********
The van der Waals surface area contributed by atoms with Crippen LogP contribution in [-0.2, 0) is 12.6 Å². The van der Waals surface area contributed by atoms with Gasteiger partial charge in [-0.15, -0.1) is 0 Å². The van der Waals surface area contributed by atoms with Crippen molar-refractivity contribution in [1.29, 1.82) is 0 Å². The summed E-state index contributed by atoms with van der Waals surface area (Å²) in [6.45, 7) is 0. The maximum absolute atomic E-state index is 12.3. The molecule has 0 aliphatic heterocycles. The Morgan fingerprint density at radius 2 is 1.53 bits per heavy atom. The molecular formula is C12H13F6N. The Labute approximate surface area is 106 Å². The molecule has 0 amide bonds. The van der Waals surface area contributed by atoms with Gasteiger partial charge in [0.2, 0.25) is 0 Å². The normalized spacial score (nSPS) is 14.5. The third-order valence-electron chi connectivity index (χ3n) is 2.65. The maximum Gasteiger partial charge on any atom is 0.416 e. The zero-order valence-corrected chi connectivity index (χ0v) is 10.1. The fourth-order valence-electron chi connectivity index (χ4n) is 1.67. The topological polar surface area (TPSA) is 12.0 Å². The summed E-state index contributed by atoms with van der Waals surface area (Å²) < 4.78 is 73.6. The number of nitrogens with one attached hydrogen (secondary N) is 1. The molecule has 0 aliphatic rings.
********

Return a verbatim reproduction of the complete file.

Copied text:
The van der Waals surface area contributed by atoms with Crippen LogP contribution in [-0.2, 0) is 12.6 Å². The van der Waals surface area contributed by atoms with Gasteiger partial charge in [-0.15, -0.1) is 0 Å². The van der Waals surface area contributed by atoms with Crippen molar-refractivity contribution in [1.29, 1.82) is 0 Å². The summed E-state index contributed by atoms with van der Waals surface area (Å²) in [6.45, 7) is 0. The maximum absolute atomic E-state index is 12.3. The molecule has 0 aliphatic heterocycles. The Morgan fingerprint density at radius 2 is 1.53 bits per heavy atom. The molecular formula is C12H13F6N. The Labute approximate surface area is 106 Å². The molecule has 0 amide bonds. The van der Waals surface area contributed by atoms with Gasteiger partial charge in [0.2, 0.25) is 0 Å². The normalized spacial score (nSPS) is 14.5. The third-order valence-electron chi connectivity index (χ3n) is 2.65. The maximum Gasteiger partial charge on any atom is 0.416 e. The zero-order valence-corrected chi connectivity index (χ0v) is 10.1. The fourth-order valence-electron chi connectivity index (χ4n) is 1.67. The topological polar surface area (TPSA) is 12.0 Å². The summed E-state index contributed by atoms with van der Waals surface area (Å²) < 4.78 is 73.6. The number of nitrogens with one attached hydrogen (secondary N) is 1. The molecule has 0 aliphatic rings.